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Iron Druid Chronicles by Kevin Hearne

Complete series with 9 books, 3 novellas and 17 short stories with 1 short story collection
Genres: urban fantasy, mythology

Blurb:

This is the story of one really, really old man who finally decides to make a stand after millennia of running away, and paying for the audacity to stand against the gods.

Reading Order:

1. Hounded
2. Hexed
3. Hammered
4. Tricked
4.6. The Chapel Perilous
5. Trapped
6. Hunted
7. Shattered
7.5. A Prelude to War
8. Staked
8.3. The Naughtiest Cherub
9. Scourged

Oberon’s Meaty Mysteries:
1. The Purloined Poodle
2. The Squirrel on the Train
Note: may or may not get another novella, I have no clue

Besieged:
4.3. The Eye of Horus
4.4. The Goddess at the Crossroads
4.7. The Demon Barker of Wheat Street
4.8. Gold Dust
8.1. The Bogeyman of Boora Bog
8.2. Cuddle Dungeon
8.6. Blood Pudding
8.8. Haunted Devils
8.9 The End of Idylls

Review:

Overall, the plot of each book is incredibly prone to getting distracted by itself. The first book is wonderfully on target, but each book after that spends either most or all of its time devoted to side projects. Even books, especially books two and four, are very prone to not mattering whatsoever to the story at hand and are basically just really long epilogues to the odd books in the series. If you like stories where the main character is one against the entire world or against the gods, this is the story for you. There are a lot of short stories and novellas attached to this series, but only one, A Prelude to War located in Three Slices is at all necessary to read, and not much at that.

The world-building is pretty interesting at its core, but it manages to get away from Hearne after a few books. Druids are pretty uncommon in urban fantasy, and the way they get their powers are pretty neat in this series. The idea that every god ever exists and can potentially walk among us is not unique at all to the series, but choosing to focus on celtic gods is at least an interesting direction to take it. The focus on Norse and Greek/Roman gods less so. There is also a large focus on vampires and werewolves, neither of which have anything unique about them in this series. The witches in the series all have different specialisations, some of which are not common whatsoever, including cheese divination.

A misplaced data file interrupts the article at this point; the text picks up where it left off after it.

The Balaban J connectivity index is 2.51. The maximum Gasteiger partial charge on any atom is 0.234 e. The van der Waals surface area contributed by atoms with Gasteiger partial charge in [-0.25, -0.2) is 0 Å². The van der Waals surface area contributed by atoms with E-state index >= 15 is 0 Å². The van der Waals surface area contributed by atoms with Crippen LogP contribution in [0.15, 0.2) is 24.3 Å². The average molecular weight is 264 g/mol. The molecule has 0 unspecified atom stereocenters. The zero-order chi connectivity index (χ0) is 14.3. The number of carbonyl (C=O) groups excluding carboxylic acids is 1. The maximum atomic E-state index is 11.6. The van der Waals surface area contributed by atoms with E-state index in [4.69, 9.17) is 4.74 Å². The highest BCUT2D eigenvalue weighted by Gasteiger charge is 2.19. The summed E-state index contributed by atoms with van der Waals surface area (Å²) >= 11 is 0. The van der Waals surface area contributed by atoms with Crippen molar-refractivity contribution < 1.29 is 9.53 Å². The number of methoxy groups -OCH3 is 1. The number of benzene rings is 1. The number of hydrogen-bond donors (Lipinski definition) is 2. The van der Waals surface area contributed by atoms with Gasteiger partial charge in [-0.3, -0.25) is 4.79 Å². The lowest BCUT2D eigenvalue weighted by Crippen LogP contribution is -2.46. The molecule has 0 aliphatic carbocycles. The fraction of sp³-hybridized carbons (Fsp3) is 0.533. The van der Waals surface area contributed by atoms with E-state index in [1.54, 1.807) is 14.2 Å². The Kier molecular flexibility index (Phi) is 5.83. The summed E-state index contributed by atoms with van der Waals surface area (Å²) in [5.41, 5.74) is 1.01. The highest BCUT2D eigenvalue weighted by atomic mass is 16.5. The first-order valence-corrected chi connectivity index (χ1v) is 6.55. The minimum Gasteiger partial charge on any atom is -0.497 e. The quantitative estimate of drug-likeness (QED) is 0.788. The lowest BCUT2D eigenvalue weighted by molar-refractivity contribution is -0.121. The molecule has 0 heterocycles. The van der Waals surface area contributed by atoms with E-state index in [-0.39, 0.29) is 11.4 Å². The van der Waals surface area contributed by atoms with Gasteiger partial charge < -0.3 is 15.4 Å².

The secondary characters range from annoying to pure infuriating. I like some of them, but they tend to be annoying. Oberon, his pet dog who can talk, is the comic relief character and pretty much everything out of his mouth is meant to be funny in some way or another. Atticus gains an apprentice who turns from someone that gets shuffled off every book to be out of the way of danger to a real bitch. There is another character who originally starts as a breath of life into the series, but turns into a character with all bark no bite and really boring.

I found myself disliking a lot of things about this series and liking not a lot. It was overall very mediocre. This series actually started off strongly with potential to become something good. Unfortunately, the middle bits were really disappointing and didn’t live up to what the beginning started. The ending is very, very disappointing and really, really annoying.

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